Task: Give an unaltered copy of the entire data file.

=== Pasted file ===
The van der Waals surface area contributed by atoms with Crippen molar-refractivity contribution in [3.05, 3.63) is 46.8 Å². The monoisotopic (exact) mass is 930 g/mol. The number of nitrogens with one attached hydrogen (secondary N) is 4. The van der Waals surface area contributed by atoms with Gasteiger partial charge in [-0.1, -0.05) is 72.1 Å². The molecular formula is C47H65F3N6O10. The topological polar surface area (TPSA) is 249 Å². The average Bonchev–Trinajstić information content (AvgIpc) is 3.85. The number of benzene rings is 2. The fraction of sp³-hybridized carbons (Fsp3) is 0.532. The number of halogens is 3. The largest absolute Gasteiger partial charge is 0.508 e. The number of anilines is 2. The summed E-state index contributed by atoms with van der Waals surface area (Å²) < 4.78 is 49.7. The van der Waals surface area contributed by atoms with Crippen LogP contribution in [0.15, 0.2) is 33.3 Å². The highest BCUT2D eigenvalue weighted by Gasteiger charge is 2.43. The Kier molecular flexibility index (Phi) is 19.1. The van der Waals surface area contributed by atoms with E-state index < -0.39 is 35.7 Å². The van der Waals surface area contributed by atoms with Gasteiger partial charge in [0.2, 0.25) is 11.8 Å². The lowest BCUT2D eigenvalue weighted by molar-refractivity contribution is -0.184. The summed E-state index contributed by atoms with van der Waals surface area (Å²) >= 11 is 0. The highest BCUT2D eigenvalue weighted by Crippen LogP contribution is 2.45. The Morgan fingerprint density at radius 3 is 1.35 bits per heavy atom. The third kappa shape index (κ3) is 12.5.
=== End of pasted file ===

The van der Waals surface area contributed by atoms with Crippen molar-refractivity contribution in [3.05, 3.63) is 46.8 Å². The monoisotopic (exact) mass is 930 g/mol. The number of nitrogens with one attached hydrogen (secondary N) is 4. The van der Waals surface area contributed by atoms with Gasteiger partial charge in [-0.1, -0.05) is 72.1 Å². The molecular formula is C47H65F3N6O10. The topological polar surface area (TPSA) is 249 Å². The average Bonchev–Trinajstić information content (AvgIpc) is 3.85. The number of benzene rings is 2. The fraction of sp³-hybridized carbons (Fsp3) is 0.532. The number of halogens is 3. The largest absolute Gasteiger partial charge is 0.508 e. The number of anilines is 2. The summed E-state index contributed by atoms with van der Waals surface area (Å²) < 4.78 is 49.7. The van der Waals surface area contributed by atoms with Crippen LogP contribution in [0.15, 0.2) is 33.3 Å². The highest BCUT2D eigenvalue weighted by Gasteiger charge is 2.43. The Kier molecular flexibility index (Phi) is 19.1. The van der Waals surface area contributed by atoms with E-state index < -0.39 is 35.7 Å². The van der Waals surface area contributed by atoms with Gasteiger partial charge in [0.2, 0.25) is 11.8 Å². The lowest BCUT2D eigenvalue weighted by molar-refractivity contribution is -0.184. The summed E-state index contributed by atoms with van der Waals surface area (Å²) >= 11 is 0. The highest BCUT2D eigenvalue weighted by Crippen LogP contribution is 2.45. The Morgan fingerprint density at radius 3 is 1.35 bits per heavy atom. The third kappa shape index (κ3) is 12.5.